Slow Wave Dynamics: from experiments, analysis and models to rhythm restoration
Project Description and Objectives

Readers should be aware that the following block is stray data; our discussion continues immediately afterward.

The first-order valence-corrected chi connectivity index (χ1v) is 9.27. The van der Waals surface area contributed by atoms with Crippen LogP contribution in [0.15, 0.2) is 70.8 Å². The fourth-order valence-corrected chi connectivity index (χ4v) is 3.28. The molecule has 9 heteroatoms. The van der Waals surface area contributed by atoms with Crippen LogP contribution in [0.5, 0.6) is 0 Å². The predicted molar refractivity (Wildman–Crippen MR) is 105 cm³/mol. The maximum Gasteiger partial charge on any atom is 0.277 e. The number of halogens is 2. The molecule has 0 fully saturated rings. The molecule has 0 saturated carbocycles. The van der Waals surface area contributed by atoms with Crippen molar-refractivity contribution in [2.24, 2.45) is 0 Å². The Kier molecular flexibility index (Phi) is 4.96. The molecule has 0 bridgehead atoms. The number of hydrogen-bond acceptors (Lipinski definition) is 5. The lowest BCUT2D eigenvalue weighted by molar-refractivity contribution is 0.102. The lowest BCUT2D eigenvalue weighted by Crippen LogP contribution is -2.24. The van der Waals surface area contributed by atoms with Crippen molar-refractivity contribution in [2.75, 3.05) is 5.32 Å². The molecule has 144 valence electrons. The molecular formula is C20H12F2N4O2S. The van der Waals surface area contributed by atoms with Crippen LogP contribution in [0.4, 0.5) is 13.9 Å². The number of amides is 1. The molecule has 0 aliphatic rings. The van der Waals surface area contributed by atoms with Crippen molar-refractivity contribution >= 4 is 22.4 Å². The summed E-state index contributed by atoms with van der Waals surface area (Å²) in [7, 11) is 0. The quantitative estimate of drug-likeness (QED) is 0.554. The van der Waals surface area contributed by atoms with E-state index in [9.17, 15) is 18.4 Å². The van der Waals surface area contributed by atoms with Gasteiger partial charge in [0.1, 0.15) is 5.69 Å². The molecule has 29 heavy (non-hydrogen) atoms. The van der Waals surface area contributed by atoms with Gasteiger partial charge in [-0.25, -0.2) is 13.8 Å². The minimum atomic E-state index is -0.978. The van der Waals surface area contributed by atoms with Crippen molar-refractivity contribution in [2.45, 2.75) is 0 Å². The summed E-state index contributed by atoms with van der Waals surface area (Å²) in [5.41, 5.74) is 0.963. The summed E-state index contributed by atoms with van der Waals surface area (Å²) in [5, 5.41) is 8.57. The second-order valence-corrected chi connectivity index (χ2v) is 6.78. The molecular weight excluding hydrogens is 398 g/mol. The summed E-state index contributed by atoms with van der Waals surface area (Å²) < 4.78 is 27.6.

Slow wave sleep and its underlying corticothalamocortical activity -slow oscillations- appears to be critical not only for memory but also for the maintenance of the brains structural and functional connectivity. At the same time, slow oscillations are an emergent pattern from the network, highly revealing of the underlying structure and dynamics of the system. In this project we plan to develop a data-constrained realistic model of the generation of slow oscillations. It will consist of a biophysically realistic model of adaptive exponential integrateand-fire cells fully compatible with existing neuromorphic implementations in HBP. The model will go beyond state-of-art models by first describing mathematically and then fitting to real cortical data not only the first-order structure (mean), but also the second-order structure (variance and correlations) of the spatio-temporal organization of slow-wave oscillations. This model will be first developed and used to understand and document the cellular and network mechanisms slow wave oscillatory activity, and then to investigate the transformation of slow wave sleep with age and in two murine models of neurodegenerative disease associated to ageing. The model will be built and constrained using experimental data of cortical activity during slow oscillations obtained covering multiple scales. These data, together with a set of purpose-developed analytical methods, will reveal the causal contribution of genetically identified neurons to the slow wave dynamics, the 2D and 3D patterns of propagation of activity across different areas, an will go all the way to the very extensive data set of EEG obtained from large populations of humans during sleep through the SME in the project. A large emphasis will be on the analytical methods used at all levels, and the resulting tools will be useful for the scientific community. With this approach, we want to understand the underlying cortical system at multiple scales and reproduce it in silico. This will open up the possibilities for designing sensory stimulation patterns during sleep that restore young sleep in ageing individuals, an intervention expected to have a positive impact on cognition. This specific application will be directly accessible to society through the exploitation of the project led by the partner company.